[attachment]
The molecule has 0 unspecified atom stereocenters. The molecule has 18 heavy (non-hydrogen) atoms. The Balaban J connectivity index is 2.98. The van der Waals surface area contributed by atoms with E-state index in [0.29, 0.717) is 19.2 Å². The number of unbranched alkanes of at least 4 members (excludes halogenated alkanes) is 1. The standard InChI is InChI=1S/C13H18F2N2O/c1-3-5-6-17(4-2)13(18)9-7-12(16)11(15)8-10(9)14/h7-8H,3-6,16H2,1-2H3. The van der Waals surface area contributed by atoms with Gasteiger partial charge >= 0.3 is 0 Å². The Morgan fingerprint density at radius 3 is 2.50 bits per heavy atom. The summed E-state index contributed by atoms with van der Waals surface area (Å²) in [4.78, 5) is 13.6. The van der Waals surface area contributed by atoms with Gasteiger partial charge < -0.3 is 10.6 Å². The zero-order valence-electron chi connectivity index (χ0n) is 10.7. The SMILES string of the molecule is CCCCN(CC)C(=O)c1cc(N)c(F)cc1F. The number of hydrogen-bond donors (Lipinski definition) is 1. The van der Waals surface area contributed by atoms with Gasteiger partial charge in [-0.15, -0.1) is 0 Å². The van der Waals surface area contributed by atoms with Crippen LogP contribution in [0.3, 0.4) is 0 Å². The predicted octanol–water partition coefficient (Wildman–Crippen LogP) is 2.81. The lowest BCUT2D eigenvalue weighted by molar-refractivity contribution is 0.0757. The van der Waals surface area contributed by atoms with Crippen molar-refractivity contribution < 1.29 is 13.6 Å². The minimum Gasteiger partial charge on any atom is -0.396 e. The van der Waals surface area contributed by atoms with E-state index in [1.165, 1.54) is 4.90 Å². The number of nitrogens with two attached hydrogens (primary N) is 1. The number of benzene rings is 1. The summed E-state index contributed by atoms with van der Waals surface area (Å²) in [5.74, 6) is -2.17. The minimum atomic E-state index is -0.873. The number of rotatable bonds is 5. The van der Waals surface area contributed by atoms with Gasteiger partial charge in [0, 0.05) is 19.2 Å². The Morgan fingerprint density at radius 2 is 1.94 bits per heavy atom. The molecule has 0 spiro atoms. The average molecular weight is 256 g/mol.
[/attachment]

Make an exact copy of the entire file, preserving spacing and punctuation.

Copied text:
The molecule has 0 unspecified atom stereocenters. The molecule has 18 heavy (non-hydrogen) atoms. The Balaban J connectivity index is 2.98. The van der Waals surface area contributed by atoms with E-state index in [0.29, 0.717) is 19.2 Å². The number of unbranched alkanes of at least 4 members (excludes halogenated alkanes) is 1. The standard InChI is InChI=1S/C13H18F2N2O/c1-3-5-6-17(4-2)13(18)9-7-12(16)11(15)8-10(9)14/h7-8H,3-6,16H2,1-2H3. The van der Waals surface area contributed by atoms with Gasteiger partial charge >= 0.3 is 0 Å². The Morgan fingerprint density at radius 3 is 2.50 bits per heavy atom. The summed E-state index contributed by atoms with van der Waals surface area (Å²) in [4.78, 5) is 13.6. The van der Waals surface area contributed by atoms with Gasteiger partial charge < -0.3 is 10.6 Å². The zero-order valence-electron chi connectivity index (χ0n) is 10.7. The SMILES string of the molecule is CCCCN(CC)C(=O)c1cc(N)c(F)cc1F. The number of hydrogen-bond donors (Lipinski definition) is 1. The van der Waals surface area contributed by atoms with Gasteiger partial charge in [-0.15, -0.1) is 0 Å². The van der Waals surface area contributed by atoms with Crippen LogP contribution in [0.3, 0.4) is 0 Å². The predicted octanol–water partition coefficient (Wildman–Crippen LogP) is 2.81. The lowest BCUT2D eigenvalue weighted by molar-refractivity contribution is 0.0757. The van der Waals surface area contributed by atoms with Crippen molar-refractivity contribution < 1.29 is 13.6 Å². The minimum Gasteiger partial charge on any atom is -0.396 e. The van der Waals surface area contributed by atoms with E-state index in [1.165, 1.54) is 4.90 Å². The number of nitrogens with two attached hydrogens (primary N) is 1. The number of benzene rings is 1. The summed E-state index contributed by atoms with van der Waals surface area (Å²) in [5.74, 6) is -2.17. The minimum atomic E-state index is -0.873. The number of rotatable bonds is 5. The van der Waals surface area contributed by atoms with Gasteiger partial charge in [0, 0.05) is 19.2 Å². The Morgan fingerprint density at radius 2 is 1.94 bits per heavy atom. The molecule has 0 spiro atoms. The average molecular weight is 256 g/mol.